Where is ‘The Art of the Deal’ when the country needs it most?

In the 19th day of the U.S.’s partial government shutdown, President Donald Trump tweeted after abruptly leaving discussions to reopen the government.

“Just left a meeting with Chuck and Nancy, a total waste of time,” Trump tweeted Wednesday. “I asked what is going to happen in 30 days if I quickly open things up, are you going to approve Border Security which includes a Wall or Steel Barrier? Nancy said, NO. I said bye-bye, nothing else works!”

Trump is referring to Senate Minority Leader Chuck Schumer (D-NY) and Speaker of the House Nancy Pelosi (D-CA).

Trump asked Pelosi if she would agree to build his wall, she said no and Trump responded with “Then we have nothing to discuss,” reports say. Schumer called Trump’s actions a “temper tantrum.”

They were.

However, Trump should not take all the blame. Actions from each side of the aisle are proving to be ineffective and even more irresponsible.

It seems that the author of “The Art of the Deal” is having quite a bit of trouble negotiating his border policy into existence. Reading even a short part of his book can give some insight to why the government is suffering.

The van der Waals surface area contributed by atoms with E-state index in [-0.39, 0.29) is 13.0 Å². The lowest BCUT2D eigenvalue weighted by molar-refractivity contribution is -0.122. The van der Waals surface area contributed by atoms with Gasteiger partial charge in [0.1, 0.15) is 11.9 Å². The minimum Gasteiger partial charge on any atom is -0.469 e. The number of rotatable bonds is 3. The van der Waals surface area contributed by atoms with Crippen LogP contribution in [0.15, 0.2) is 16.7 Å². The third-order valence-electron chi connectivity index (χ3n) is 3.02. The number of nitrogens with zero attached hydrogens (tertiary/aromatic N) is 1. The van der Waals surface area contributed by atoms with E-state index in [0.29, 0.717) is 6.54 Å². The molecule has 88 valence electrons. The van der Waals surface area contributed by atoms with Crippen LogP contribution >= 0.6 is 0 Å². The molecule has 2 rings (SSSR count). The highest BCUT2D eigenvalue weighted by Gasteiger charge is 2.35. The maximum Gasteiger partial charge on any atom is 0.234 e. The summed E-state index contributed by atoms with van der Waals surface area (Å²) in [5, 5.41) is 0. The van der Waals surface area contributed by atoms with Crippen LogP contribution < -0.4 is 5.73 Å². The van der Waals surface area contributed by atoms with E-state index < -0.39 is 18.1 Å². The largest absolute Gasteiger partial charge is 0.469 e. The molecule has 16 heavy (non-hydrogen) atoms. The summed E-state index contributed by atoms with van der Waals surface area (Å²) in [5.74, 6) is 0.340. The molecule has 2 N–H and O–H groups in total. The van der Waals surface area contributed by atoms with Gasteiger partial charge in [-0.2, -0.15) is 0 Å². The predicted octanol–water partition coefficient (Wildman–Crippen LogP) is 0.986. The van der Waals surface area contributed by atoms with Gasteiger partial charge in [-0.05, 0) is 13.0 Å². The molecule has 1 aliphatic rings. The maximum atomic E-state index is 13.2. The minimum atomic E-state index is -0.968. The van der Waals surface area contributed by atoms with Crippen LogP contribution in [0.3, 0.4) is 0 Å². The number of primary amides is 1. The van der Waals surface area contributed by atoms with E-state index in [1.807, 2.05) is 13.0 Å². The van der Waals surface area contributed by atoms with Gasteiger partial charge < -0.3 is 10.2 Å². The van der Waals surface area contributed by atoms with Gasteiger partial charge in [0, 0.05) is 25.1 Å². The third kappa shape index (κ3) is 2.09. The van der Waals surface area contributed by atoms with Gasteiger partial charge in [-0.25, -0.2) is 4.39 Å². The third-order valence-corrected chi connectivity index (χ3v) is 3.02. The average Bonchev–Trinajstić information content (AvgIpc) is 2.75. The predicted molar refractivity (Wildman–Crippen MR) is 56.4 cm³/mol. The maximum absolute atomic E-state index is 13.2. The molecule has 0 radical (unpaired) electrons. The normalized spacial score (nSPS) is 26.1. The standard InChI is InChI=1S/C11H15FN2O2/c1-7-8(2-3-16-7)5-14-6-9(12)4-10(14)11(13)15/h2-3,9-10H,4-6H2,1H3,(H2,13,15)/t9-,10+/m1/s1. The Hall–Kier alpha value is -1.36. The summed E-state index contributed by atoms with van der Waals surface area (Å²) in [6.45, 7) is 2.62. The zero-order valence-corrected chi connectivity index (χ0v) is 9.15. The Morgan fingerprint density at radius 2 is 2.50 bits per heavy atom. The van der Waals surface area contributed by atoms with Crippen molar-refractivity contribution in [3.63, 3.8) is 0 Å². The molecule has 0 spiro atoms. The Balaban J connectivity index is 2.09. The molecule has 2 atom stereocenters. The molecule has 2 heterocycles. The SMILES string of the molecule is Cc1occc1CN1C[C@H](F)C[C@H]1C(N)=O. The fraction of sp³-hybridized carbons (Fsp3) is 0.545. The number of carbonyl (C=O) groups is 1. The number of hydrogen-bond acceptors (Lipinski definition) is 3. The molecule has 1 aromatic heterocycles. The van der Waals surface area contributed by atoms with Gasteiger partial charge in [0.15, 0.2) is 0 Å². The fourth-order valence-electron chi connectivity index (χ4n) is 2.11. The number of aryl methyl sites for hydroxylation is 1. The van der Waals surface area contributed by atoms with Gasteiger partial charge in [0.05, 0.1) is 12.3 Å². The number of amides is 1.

“In most cases I’m very easy to get along with,” Trump wrote in his book from 1987. “I’m very good to people who are good to me. But when people treat me badly or unfairly or try to take advantage of me, my general attitude, all my life, has been to fight back very hard.”

But this fight has gone too far.

Trump is certainly sticking to his guns, but the shutdown isn’t a one-sided problem. As stubborn as Trump may be, the Democratic opposition has proven to be equally determined to get their way.

Sure, leaving in the middle of a discussion is rude, especially when the discussion concerns many federal employees who are missing pay because of the shutdown. Name calling and taking public jabs at someone, like Pelosi did after Trump left Wednesday’s meeting, is also unprofessional and won’t fix the stalemate.

Pelosi said Trump was being “insensitive” to employees affected by the shutdown and make a reference to Trump’s past.

“He thinks maybe they could just ask their father for money, but they can’t,” she said.

Perhaps the Speaker of the House decides to bend on this issue. Perhaps the President of the United States takes another page out of his own book.

“I never get too attached to one deal or one approach,” Trump wrote. “I like to keep a lot of balls in the air, because most deals fall out, no matter how promising they seem at first.”

This “deal” doesn’t seem promising, but the solution starts with fully reopening the federal government, not with discussions between immature leaders.


Sam Newlon is a senior majoring in mass communications.